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Protist evolution in suboxic worlds

Final Report Summary - PROTISTWORLD (Protist evolution in suboxic worlds)

Elusive for a long time, the origin of eukaryotes begins to be progressively solved. In recent years, it has become clear that eukaryotes resulted from the symbiosis, likely in oxygen-poor environments, of bacteria and archaea, whose ancestors are beginning to be portrayed. However, many open questions remain and the details of the eukaryogenetic process need to be elucidated. What made the eukaryogenetic symbiosis stabilize and result in new organisms with an increased level of complexity? Part of the answer may lie in the early evolutionary history of eukaryotes and in the endosymbiotic interactions that they establish with prokaryotes in oxygen-poor habitats. In addition to well-known animals, plants or fungi, eukaryotes comprise an extraordinary diversity of unicellular organisms (protists). If the use of increasingly powerful molecular tools has revealed that the extent of protist diversity is far larger than ever suspected in relatively well studied systems such as ocean plankton, less-explored ecosystems likely harbor a wealth of unstudied divergent eukaryotic lineages. Studying the genes and genomes of novel divergent lineages is essential to determine the relative order of divergence of major eukaryotic lineages, unraveling their evolutionary history and inferring the nature of the last common eukaryotic ancestor.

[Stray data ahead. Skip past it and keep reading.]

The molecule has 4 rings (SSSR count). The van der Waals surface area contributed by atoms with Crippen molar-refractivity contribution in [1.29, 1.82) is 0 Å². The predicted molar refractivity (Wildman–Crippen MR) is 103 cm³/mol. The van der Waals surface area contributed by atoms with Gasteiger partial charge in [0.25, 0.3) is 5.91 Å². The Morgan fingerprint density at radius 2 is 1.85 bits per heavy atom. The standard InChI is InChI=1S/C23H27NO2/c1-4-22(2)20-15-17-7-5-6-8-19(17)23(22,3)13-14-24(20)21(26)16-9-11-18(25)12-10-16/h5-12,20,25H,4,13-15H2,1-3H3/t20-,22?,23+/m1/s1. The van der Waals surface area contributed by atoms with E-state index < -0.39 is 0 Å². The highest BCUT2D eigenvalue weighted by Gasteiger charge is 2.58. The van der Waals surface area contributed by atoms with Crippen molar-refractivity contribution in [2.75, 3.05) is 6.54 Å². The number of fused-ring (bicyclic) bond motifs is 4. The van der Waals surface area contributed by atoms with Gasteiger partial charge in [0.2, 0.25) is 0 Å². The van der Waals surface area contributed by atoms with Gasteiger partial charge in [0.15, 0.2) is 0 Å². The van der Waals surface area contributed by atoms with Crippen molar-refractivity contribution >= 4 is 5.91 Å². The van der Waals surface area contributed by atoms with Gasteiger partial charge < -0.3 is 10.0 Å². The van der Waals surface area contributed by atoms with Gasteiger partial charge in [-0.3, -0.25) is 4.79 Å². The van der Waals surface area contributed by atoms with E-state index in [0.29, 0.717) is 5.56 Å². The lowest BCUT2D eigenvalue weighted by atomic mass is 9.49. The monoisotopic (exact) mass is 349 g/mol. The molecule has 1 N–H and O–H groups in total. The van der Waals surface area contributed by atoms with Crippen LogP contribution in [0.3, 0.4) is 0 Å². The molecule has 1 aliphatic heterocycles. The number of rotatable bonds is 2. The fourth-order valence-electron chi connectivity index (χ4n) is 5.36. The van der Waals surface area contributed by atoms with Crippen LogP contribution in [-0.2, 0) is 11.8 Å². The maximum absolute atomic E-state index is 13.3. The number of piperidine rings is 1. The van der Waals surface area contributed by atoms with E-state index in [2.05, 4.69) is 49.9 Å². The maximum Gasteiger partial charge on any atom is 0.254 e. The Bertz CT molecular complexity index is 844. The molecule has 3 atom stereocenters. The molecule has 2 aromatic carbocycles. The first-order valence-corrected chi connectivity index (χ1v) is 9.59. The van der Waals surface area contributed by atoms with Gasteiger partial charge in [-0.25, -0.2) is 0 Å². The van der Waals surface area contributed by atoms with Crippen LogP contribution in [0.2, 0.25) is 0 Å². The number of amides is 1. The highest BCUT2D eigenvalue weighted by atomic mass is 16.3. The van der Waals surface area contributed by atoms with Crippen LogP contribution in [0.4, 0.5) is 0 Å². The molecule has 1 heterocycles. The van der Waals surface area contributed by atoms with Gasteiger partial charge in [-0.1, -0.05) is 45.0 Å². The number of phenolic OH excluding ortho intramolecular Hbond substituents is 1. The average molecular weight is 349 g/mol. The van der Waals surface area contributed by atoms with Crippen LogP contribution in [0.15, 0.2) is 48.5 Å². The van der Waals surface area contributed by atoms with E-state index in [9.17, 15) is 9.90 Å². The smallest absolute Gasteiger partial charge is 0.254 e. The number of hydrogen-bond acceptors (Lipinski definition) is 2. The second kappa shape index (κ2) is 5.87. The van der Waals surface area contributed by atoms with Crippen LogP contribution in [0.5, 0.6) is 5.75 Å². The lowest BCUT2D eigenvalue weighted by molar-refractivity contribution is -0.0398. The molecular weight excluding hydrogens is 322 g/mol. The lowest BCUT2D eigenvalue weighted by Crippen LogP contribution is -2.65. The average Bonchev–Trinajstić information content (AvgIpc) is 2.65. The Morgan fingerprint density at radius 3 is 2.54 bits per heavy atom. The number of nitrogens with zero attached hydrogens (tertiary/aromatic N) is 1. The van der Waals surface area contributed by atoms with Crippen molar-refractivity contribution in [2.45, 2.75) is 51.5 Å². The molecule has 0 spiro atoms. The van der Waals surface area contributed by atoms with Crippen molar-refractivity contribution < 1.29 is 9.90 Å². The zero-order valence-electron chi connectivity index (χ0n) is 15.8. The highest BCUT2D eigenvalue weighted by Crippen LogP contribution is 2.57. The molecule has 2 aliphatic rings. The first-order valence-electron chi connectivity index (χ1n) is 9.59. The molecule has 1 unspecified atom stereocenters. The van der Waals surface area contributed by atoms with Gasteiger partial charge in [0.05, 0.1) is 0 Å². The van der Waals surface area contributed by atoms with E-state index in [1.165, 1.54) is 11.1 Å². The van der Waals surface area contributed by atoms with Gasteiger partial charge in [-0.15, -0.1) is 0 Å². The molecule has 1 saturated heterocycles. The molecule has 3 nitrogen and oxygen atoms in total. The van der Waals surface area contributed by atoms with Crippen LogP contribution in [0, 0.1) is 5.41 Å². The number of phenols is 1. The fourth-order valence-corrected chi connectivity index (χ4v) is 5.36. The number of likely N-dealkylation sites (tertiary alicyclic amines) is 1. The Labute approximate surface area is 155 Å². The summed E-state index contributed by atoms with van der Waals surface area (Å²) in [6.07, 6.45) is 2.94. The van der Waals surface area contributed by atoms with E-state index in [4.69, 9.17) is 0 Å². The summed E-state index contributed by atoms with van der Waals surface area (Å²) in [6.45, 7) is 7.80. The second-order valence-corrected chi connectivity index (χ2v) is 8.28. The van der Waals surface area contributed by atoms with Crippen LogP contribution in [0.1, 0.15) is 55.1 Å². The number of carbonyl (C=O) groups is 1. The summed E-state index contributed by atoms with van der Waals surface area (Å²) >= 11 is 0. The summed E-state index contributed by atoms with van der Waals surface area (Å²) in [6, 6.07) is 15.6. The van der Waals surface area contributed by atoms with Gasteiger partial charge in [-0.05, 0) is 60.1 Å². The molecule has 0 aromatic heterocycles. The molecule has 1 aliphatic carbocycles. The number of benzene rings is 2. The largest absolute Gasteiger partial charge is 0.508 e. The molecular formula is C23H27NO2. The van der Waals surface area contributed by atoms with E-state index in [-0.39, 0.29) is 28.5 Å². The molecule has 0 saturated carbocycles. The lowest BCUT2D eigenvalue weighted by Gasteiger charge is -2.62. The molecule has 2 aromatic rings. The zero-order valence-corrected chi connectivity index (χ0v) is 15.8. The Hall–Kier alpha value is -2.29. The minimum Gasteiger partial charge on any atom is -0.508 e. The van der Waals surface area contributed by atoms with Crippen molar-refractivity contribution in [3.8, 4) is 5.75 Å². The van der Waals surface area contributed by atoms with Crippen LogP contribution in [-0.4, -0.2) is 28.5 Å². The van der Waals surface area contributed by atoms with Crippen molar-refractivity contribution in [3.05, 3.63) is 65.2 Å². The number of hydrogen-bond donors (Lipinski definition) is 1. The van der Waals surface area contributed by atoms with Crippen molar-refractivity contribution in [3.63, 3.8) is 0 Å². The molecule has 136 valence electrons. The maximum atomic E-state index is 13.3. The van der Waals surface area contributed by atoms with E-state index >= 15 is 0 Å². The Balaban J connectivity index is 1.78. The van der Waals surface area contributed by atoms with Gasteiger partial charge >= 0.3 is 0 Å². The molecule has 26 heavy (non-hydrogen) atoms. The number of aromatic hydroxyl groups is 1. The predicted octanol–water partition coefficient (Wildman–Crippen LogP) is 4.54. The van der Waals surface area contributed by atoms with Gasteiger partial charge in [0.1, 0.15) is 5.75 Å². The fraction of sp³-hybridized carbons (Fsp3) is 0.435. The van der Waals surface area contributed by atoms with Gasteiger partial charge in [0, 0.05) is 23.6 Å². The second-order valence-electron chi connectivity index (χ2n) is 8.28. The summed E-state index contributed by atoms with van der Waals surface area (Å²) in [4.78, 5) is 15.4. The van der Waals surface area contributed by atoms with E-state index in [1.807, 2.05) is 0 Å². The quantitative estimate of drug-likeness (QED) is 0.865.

In ProtistWorld, we have applied interdisciplinary approaches to fill gaps in knowledge about the diversity and genomics of microbial eukaryotes in oxygen-poor environments and gain information about i) the real extent of protist diversity, identifying potential novel divergent lineages; ii) fossilization of microbial eukaryotes for potential biosignature dating ; iii) eukaryotic phylogenomics and improved reconstruction of the eukaryotic tree; and iv) the molecular bases of protist (endo)symbiosis. Our project has led to the characterization of microbial communities in many poorly studied ecosystems, including suboxic freshwater systems, microbial mats or extreme environments. Our results show a wide eukaryotic diversity in suboxic freshwater systems, including many divergent lineages related to fungi (aphelids, rozellids) or more deeply branching (e.g. apusomonads) and clades previously thought to be exclusively marine. Combining culture and single-cell approaches, we generated genomes and transcriptomes for several divergent protist lineages, including the aphelids and the hyperparasitic metchnikovellids. The phylogenomic and metabolic gene content of the first near full cell-cycle transcriptome of aphelids showed that they form the closest relatives to fungi and suggest that fungi originated from free-living (and not parasitic as some authors proposed) phagotrophic ancestors. We also studied microbial mats and microbialites (biomineralizing mats) from various locations as potential analogs of past ecosystems and to study biosignature preservation. The studied microbial mats were extremely diverse, including divergent prokaryotic and, in lesser extent, eukaryotic, lineages. We postulated that functional shifts in microbial mat metagenomes along redox gradients recapitulate early metabolic transitions in the early Earth. Applying such a space-for-time substitution approach to core metabolic genes in metagenomes suggests that anoxygenic photosynthesis largely expanded in parallel to oxygenic photosynthesis in the early Earth and that Wood-Ljungdahl was the most extended carbon fixation pathway in Precambrian ecosystems. Metagenomic analysis of living microbialites in Mexican lakes suggested that, in addition to cyanobacteria and anoxygenic photosynthesizers, photosynthetic protists contribute to the carbonate precipitation potential. Through interdisciplinary collaboration, we identified exquisitely preserved microbial cells down to the nm-scale thanks to permineralization with a newly identified poorly-crystalline hydrated silicate phase. These microbialites were also the original source of a new cyanobacterium forming intracellular carbonates that represents a novel deep-branching order of cyanobacteria (Gloeomargaritales). Phylogenomic analyses showed that this cyanobacterial order is the closest-known lineage to the chloroplast of photosynthetic eukaryotes, allowing us to formulate hypotheses about the basis and early evolution of eukaryotic photosynthesis. We obtained extensive information about inter-domain horizontal and endosymbiotic gene transfer. This, theoretical considerations on eukaryogenesis and a better understanding of microbial mat ecology led us to revise our Syntrophy hypothesis and discuss existing models for the origin of eukaryotes.